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February 11, 2012, 19:51 
Wavy Solutions in 1D Euler Equation

#1 
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I have implemented 1D Euler equations using LUAF procedure, and found the following things in the solution. I have used central difference scheme for flux evaluation and FVmethod is used 1. The solution oscillates after the relative error reduces to 1e10. 2. Looking at the solution a. The pressure has a wavy nature, Temperature is uniform on all cells, Density has wavy nature as of pressure. 3. The Mach number which should attain at steady state is not attained. 4. The code is getting diverged if the number of cells <50 I am using CFL = 1.0 and the time step being evaluated using del_T = (CFL*del_X)/(fabs(v.n)+C) my boundary conditions are P0 =121325 Pa, T0 =300K, and exit pressure 101325 Pa any comments or suggestions on how to eliminate the wavy nature of the solution 

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February 12, 2012, 03:52 

#2 
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cfdnewbie
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Hi,
If you are using a central flux and your problem is convective ( sounds like it ), that's most likely your answer! A simple modification (add a jump term, aka laxfriedrichs flux, will help! Cheers 

February 12, 2012, 10:06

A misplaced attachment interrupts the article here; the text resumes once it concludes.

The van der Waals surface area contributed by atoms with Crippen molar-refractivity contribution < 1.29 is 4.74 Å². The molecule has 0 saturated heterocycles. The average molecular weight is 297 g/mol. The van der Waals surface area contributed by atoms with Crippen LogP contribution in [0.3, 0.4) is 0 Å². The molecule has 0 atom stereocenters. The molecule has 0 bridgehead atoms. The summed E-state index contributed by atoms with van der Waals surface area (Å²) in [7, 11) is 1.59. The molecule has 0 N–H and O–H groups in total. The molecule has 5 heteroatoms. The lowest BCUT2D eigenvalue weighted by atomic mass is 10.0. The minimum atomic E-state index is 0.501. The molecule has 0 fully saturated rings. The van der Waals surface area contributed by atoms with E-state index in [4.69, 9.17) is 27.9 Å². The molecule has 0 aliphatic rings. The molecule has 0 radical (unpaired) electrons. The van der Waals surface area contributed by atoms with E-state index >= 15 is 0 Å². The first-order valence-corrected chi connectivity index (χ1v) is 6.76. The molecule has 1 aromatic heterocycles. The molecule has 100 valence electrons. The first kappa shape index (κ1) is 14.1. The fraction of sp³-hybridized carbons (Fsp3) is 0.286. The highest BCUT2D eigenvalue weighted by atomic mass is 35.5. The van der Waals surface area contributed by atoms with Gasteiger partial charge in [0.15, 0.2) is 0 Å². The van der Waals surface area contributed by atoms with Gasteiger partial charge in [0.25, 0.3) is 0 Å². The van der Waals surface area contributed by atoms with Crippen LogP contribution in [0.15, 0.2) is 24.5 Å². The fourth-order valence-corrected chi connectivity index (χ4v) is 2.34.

Hi

#3 
Member

Thank you for the suggestion, but I know that when I use Fredrick's scheme it just converges .I have a 3D code with that scheme and converging to machine epsilon, but I am looking at a scheme which is implicit and which does not need any dissipation. that is why I was not adding any of the numerical dissipation.


February 12, 2012, 11:22 

#4 
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cfdnewbie
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Hello Ramesh,
I'm not familiar with Fredick's scheme, so I'm no sure what is going on. But you mentioned that your CFL is 1.0, so I was (falsely) assuming that you are doing some explicit timestepping. I haven't worked with implicit methods, but I ask myself if you use an unstable spatial discretization (central), wil your implicit scheme have trouble converging? Cheers! 

February 12, 2012, 11:59 
Hi

#5 
Member

It was typo error, laxfriedrichs flux is the flux I was talking about. As I mentioned my solution is converging to 1e10 and at that stage it is oscillating for ever with central scheme but with laxfriedrichs flux scheme it goes to machine epsilon. But my problem is when I use an implicit Lower Upper approximate factorization method for 1D Euler equation the error oscillates and I get a wavy solution, in which I see only pressure and density has wavy nature but the velocity and temperature are not. So at this point I am clueless of how to eliminate this wavy nature of the solution in the implicit scheme without adding additional artificial dissipation for Euler equations.


February 12, 2012, 23:08 

#6 
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Martin Hegedus
Join Date: Feb 2011